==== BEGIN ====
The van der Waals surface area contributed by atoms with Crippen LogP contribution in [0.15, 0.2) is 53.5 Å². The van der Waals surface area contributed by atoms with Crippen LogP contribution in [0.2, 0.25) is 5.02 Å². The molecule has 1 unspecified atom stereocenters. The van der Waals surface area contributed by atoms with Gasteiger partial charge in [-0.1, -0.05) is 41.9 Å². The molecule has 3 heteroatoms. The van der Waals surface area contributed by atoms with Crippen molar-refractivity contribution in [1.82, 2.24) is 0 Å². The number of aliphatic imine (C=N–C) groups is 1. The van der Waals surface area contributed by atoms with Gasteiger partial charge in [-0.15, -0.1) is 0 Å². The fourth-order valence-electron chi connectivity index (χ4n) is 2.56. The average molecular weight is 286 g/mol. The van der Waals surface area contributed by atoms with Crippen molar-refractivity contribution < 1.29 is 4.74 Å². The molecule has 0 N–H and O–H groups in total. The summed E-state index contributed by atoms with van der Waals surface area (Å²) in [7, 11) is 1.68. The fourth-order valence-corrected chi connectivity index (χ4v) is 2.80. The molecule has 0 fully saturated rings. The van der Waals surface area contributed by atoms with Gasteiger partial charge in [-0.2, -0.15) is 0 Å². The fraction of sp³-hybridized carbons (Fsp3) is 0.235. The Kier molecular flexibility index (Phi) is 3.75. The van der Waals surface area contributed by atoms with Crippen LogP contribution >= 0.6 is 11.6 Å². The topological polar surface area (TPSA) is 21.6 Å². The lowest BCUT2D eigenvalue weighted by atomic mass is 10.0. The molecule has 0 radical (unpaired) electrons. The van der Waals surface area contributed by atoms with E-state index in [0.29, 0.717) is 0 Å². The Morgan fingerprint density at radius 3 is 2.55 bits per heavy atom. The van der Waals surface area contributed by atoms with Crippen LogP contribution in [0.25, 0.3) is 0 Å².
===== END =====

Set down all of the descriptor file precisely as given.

The van der Waals surface area contributed by atoms with Crippen LogP contribution in [0.15, 0.2) is 53.5 Å². The van der Waals surface area contributed by atoms with Crippen LogP contribution in [0.2, 0.25) is 5.02 Å². The molecule has 1 unspecified atom stereocenters. The van der Waals surface area contributed by atoms with Gasteiger partial charge in [-0.1, -0.05) is 41.9 Å². The molecule has 3 heteroatoms. The van der Waals surface area contributed by atoms with Crippen molar-refractivity contribution in [1.82, 2.24) is 0 Å². The number of aliphatic imine (C=N–C) groups is 1. The van der Waals surface area contributed by atoms with Gasteiger partial charge in [-0.15, -0.1) is 0 Å². The fourth-order valence-electron chi connectivity index (χ4n) is 2.56. The average molecular weight is 286 g/mol. The van der Waals surface area contributed by atoms with Crippen molar-refractivity contribution < 1.29 is 4.74 Å². The molecule has 0 N–H and O–H groups in total. The summed E-state index contributed by atoms with van der Waals surface area (Å²) in [7, 11) is 1.68. The fourth-order valence-corrected chi connectivity index (χ4v) is 2.80. The molecule has 0 fully saturated rings. The van der Waals surface area contributed by atoms with Gasteiger partial charge in [-0.2, -0.15) is 0 Å². The fraction of sp³-hybridized carbons (Fsp3) is 0.235. The Kier molecular flexibility index (Phi) is 3.75. The van der Waals surface area contributed by atoms with Crippen LogP contribution >= 0.6 is 11.6 Å². The topological polar surface area (TPSA) is 21.6 Å². The lowest BCUT2D eigenvalue weighted by atomic mass is 10.0. The molecule has 0 radical (unpaired) electrons. The van der Waals surface area contributed by atoms with E-state index in [0.29, 0.717) is 0 Å². The Morgan fingerprint density at radius 3 is 2.55 bits per heavy atom. The van der Waals surface area contributed by atoms with Crippen LogP contribution in [0.25, 0.3) is 0 Å².